There are many other anti-Trump statements in the encyclical which is why all the leftists are gleefully using clips all over twitter in a vain attempt to cajole pro-life Catholics into voting for pro-abortion socialist Joe Biden. 

Francis hits out at “myopic, extremist, resentful and aggressive nationalism” which he sees in some countries where “a concept of popular and national unity influenced by various ideologies is creating new forms of selfishness and a loss of the social sense under the guise of defending national interests.” He criticizes “populist political regimes, as well as certain liberal economic approaches, maintain that an influx of migrants is to be prevented at all costs. 

But any truly pro-life Catholic who reads the nearly 200-page encyclical will be convinced of the need to pray for the conversion of the Pope, rather than convinced to vote for Joe Biden and Kamala Harris – the most pro-abortion US ticket in American history.

Pro-life didn’t even make the cut in the paragraph where the Pope laid out what he says should be the “biggest concerns” for politicians! “Human trafficking, the marketing of human organs and tissues, the sexual exploitation of boys and girls, slave labour, including prostitution, the drug and weapons trade, terrorism and international organized crime,” were on that list.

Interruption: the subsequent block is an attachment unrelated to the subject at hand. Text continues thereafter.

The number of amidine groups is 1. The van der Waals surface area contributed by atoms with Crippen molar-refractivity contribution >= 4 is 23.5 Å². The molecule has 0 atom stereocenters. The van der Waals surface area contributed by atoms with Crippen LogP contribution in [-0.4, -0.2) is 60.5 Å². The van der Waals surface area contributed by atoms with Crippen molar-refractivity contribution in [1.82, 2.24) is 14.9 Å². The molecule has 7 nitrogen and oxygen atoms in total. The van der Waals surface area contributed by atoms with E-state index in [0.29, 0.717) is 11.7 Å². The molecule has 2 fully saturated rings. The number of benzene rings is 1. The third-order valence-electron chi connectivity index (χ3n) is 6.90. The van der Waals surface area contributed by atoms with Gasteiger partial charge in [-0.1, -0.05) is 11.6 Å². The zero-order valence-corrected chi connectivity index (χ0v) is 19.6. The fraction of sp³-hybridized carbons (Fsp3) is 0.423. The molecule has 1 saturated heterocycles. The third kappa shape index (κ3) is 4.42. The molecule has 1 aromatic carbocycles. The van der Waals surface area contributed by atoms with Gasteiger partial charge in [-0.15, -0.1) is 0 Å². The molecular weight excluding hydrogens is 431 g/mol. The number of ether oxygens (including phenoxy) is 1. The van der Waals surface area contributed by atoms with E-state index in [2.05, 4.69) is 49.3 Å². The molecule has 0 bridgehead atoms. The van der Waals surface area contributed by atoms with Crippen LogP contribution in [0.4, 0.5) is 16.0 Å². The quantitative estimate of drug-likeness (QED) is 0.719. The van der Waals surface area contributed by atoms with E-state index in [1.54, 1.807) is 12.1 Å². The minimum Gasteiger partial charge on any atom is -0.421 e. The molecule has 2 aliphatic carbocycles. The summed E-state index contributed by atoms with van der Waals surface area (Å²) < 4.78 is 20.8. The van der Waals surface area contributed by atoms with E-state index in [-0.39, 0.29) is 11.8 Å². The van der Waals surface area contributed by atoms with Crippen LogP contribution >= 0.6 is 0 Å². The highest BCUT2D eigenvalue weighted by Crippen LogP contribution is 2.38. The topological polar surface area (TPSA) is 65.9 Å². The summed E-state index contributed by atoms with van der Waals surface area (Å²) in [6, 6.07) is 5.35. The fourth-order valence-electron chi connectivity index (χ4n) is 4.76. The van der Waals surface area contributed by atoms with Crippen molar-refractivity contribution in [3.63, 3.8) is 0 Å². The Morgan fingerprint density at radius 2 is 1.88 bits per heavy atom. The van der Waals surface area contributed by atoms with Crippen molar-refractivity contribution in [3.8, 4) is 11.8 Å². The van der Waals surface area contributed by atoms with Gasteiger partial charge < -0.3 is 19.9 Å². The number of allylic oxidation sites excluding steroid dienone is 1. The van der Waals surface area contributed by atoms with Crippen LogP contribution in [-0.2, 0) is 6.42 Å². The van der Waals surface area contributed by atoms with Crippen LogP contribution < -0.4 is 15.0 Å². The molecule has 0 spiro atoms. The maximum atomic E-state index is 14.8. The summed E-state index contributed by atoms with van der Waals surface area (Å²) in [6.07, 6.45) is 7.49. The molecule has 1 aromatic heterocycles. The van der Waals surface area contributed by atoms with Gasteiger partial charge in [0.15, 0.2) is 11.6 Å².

When the Pope talks about “the principal threats to peace and security” abortion doesn’t make the cut either. The list there is “terrorism, asymmetrical conflicts, cybersecurity, environmental problems, poverty.” 

Anyone who has worked for the right to life of the unborn would think first and foremost of abortion when Pope Francis speaks of “extreme situations that may come to be seen as solutions in especially dramatic circumstances, without realizing that they are false answers that do not resolve the problems they are meant to solve and ultimately do no more than introduce new elements of destruction in the fabric of national and global society.” But no. Pope Francis says they are… “war and the death penalty.

I kid you not. Please do your own research and look it up.

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John-Henry is the co-founder, CEO and editor-in-chief of He and his wife Dianne have eight children and they live in the Ottawa Valley in Ontario, Canada.

He has spoken at conferences and retreats, and appeared on radio and television throughout the world. John-Henry founded the Rome Life Forum, an annual strategy meeting for life, faith and family leaders worldwide. He is a board member of the John Paul II Academy for Human Life and the Family. He is a consultant to Canada’s largest pro-life organization Campaign Life Coalition, and serves on the executive of the Ontario branch of the organization. He has run three times for political office in the province of Ontario representing the Family Coalition Party.

John-Henry earned an MA from the University of Toronto in School and Child Clinical Psychology and an Honours BA from York University in Psychology.